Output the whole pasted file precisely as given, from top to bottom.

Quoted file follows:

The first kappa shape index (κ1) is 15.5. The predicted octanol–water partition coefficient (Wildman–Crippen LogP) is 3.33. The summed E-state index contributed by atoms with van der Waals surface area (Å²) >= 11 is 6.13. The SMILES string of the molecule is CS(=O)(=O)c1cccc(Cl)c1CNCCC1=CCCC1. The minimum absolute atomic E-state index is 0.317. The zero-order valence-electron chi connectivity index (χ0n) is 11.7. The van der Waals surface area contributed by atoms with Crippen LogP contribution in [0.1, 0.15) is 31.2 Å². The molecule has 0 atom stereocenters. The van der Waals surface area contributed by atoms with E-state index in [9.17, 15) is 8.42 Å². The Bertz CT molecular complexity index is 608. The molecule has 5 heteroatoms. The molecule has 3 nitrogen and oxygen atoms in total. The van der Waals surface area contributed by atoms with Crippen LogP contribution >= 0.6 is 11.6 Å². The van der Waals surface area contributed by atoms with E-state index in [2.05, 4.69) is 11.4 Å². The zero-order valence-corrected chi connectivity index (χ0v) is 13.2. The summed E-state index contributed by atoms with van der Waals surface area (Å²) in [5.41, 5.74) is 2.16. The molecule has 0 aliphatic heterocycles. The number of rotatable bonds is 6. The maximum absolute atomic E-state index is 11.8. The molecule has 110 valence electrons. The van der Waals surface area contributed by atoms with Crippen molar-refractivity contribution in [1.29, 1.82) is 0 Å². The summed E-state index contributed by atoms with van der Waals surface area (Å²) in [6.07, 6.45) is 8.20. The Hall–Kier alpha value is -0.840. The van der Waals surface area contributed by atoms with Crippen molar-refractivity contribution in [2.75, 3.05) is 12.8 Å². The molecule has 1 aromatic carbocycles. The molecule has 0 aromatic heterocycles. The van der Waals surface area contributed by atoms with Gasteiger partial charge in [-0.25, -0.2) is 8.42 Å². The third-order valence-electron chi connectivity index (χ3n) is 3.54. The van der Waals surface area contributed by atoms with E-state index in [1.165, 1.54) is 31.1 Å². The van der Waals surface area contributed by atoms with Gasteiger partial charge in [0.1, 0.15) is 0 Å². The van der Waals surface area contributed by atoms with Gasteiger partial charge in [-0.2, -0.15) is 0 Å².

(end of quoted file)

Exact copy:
The first kappa shape index (κ1) is 15.5. The predicted octanol–water partition coefficient (Wildman–Crippen LogP) is 3.33. The summed E-state index contributed by atoms with van der Waals surface area (Å²) >= 11 is 6.13. The SMILES string of the molecule is CS(=O)(=O)c1cccc(Cl)c1CNCCC1=CCCC1. The minimum absolute atomic E-state index is 0.317. The zero-order valence-electron chi connectivity index (χ0n) is 11.7. The van der Waals surface area contributed by atoms with Crippen LogP contribution in [0.1, 0.15) is 31.2 Å². The molecule has 0 atom stereocenters. The van der Waals surface area contributed by atoms with E-state index in [9.17, 15) is 8.42 Å². The Bertz CT molecular complexity index is 608. The molecule has 5 heteroatoms. The molecule has 3 nitrogen and oxygen atoms in total. The van der Waals surface area contributed by atoms with Crippen LogP contribution >= 0.6 is 11.6 Å². The van der Waals surface area contributed by atoms with E-state index in [2.05, 4.69) is 11.4 Å². The zero-order valence-corrected chi connectivity index (χ0v) is 13.2. The summed E-state index contributed by atoms with van der Waals surface area (Å²) in [5.41, 5.74) is 2.16. The molecule has 0 aliphatic heterocycles. The number of rotatable bonds is 6. The maximum absolute atomic E-state index is 11.8. The molecule has 110 valence electrons. The van der Waals surface area contributed by atoms with Crippen molar-refractivity contribution in [1.29, 1.82) is 0 Å². The summed E-state index contributed by atoms with van der Waals surface area (Å²) in [6.07, 6.45) is 8.20. The Hall–Kier alpha value is -0.840. The van der Waals surface area contributed by atoms with Crippen molar-refractivity contribution in [2.75, 3.05) is 12.8 Å². The molecule has 1 aromatic carbocycles. The molecule has 0 aromatic heterocycles. The van der Waals surface area contributed by atoms with Gasteiger partial charge in [-0.25, -0.2) is 8.42 Å². The third-order valence-electron chi connectivity index (χ3n) is 3.54. The van der Waals surface area contributed by atoms with E-state index in [1.165, 1.54) is 31.1 Å². The van der Waals surface area contributed by atoms with Gasteiger partial charge in [0.1, 0.15) is 0 Å². The van der Waals surface area contributed by atoms with Gasteiger partial charge in [-0.2, -0.15) is 0 Å².